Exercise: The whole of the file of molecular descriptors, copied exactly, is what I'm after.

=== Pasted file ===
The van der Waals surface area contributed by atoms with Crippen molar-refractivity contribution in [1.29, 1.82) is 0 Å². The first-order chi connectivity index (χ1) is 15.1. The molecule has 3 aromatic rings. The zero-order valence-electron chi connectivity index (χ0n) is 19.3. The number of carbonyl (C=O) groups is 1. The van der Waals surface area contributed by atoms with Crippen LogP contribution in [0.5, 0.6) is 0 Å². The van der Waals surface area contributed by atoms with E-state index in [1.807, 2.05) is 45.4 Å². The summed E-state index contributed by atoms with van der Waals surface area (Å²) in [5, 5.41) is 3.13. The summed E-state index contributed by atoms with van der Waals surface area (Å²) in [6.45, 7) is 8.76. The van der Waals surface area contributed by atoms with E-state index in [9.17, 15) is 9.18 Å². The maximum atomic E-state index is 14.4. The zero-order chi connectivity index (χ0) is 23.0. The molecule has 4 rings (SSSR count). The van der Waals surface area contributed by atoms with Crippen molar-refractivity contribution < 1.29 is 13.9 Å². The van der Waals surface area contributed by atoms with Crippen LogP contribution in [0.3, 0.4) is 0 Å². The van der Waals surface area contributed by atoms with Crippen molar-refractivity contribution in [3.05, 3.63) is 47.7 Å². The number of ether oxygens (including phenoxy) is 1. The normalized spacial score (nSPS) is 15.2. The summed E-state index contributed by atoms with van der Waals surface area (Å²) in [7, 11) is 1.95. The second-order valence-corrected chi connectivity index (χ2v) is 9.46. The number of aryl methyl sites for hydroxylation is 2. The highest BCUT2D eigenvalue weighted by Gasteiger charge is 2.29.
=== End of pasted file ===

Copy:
The van der Waals surface area contributed by atoms with Crippen molar-refractivity contribution in [1.29, 1.82) is 0 Å². The first-order chi connectivity index (χ1) is 15.1. The molecule has 3 aromatic rings. The zero-order valence-electron chi connectivity index (χ0n) is 19.3. The number of carbonyl (C=O) groups is 1. The van der Waals surface area contributed by atoms with Crippen LogP contribution in [0.5, 0.6) is 0 Å². The van der Waals surface area contributed by atoms with E-state index in [1.807, 2.05) is 45.4 Å². The summed E-state index contributed by atoms with van der Waals surface area (Å²) in [5, 5.41) is 3.13. The summed E-state index contributed by atoms with van der Waals surface area (Å²) in [6.45, 7) is 8.76. The van der Waals surface area contributed by atoms with E-state index in [9.17, 15) is 9.18 Å². The maximum atomic E-state index is 14.4. The zero-order chi connectivity index (χ0) is 23.0. The molecule has 4 rings (SSSR count). The van der Waals surface area contributed by atoms with Crippen molar-refractivity contribution < 1.29 is 13.9 Å². The van der Waals surface area contributed by atoms with Crippen LogP contribution in [0.3, 0.4) is 0 Å². The van der Waals surface area contributed by atoms with Crippen molar-refractivity contribution in [3.05, 3.63) is 47.7 Å². The number of ether oxygens (including phenoxy) is 1. The normalized spacial score (nSPS) is 15.2. The summed E-state index contributed by atoms with van der Waals surface area (Å²) in [7, 11) is 1.95. The second-order valence-corrected chi connectivity index (χ2v) is 9.46. The number of aryl methyl sites for hydroxylation is 2. The highest BCUT2D eigenvalue weighted by Gasteiger charge is 2.29.